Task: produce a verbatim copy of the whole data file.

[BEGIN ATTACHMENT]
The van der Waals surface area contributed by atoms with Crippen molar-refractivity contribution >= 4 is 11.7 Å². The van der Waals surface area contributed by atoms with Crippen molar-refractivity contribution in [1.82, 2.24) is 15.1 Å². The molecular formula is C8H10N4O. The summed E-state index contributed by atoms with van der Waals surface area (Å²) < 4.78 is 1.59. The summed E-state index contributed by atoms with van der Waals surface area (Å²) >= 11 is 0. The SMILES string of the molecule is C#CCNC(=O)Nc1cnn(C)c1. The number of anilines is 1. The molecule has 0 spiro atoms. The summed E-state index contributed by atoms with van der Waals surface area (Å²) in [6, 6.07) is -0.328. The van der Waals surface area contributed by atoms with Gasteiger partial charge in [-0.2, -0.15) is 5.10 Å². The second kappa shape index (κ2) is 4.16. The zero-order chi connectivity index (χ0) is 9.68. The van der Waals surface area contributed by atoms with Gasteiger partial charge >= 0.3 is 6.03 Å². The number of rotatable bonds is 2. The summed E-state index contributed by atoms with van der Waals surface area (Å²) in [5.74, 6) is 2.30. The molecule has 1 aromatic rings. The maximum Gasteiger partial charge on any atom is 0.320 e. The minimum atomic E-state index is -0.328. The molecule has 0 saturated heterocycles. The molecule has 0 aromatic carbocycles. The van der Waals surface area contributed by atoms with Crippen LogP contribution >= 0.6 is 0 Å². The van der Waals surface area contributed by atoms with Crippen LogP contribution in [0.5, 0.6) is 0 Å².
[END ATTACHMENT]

The van der Waals surface area contributed by atoms with Crippen molar-refractivity contribution >= 4 is 11.7 Å². The van der Waals surface area contributed by atoms with Crippen molar-refractivity contribution in [1.82, 2.24) is 15.1 Å². The molecular formula is C8H10N4O. The summed E-state index contributed by atoms with van der Waals surface area (Å²) < 4.78 is 1.59. The summed E-state index contributed by atoms with van der Waals surface area (Å²) >= 11 is 0. The SMILES string of the molecule is C#CCNC(=O)Nc1cnn(C)c1. The number of anilines is 1. The molecule has 0 spiro atoms. The summed E-state index contributed by atoms with van der Waals surface area (Å²) in [6, 6.07) is -0.328. The van der Waals surface area contributed by atoms with Gasteiger partial charge in [-0.2, -0.15) is 5.10 Å². The second kappa shape index (κ2) is 4.16. The zero-order chi connectivity index (χ0) is 9.68. The van der Waals surface area contributed by atoms with Gasteiger partial charge >= 0.3 is 6.03 Å². The number of rotatable bonds is 2. The summed E-state index contributed by atoms with van der Waals surface area (Å²) in [5.74, 6) is 2.30. The molecule has 1 aromatic rings. The maximum Gasteiger partial charge on any atom is 0.320 e. The minimum atomic E-state index is -0.328. The molecule has 0 saturated heterocycles. The molecule has 0 aromatic carbocycles. The van der Waals surface area contributed by atoms with Crippen LogP contribution >= 0.6 is 0 Å². The van der Waals surface area contributed by atoms with Crippen LogP contribution in [0.5, 0.6) is 0 Å².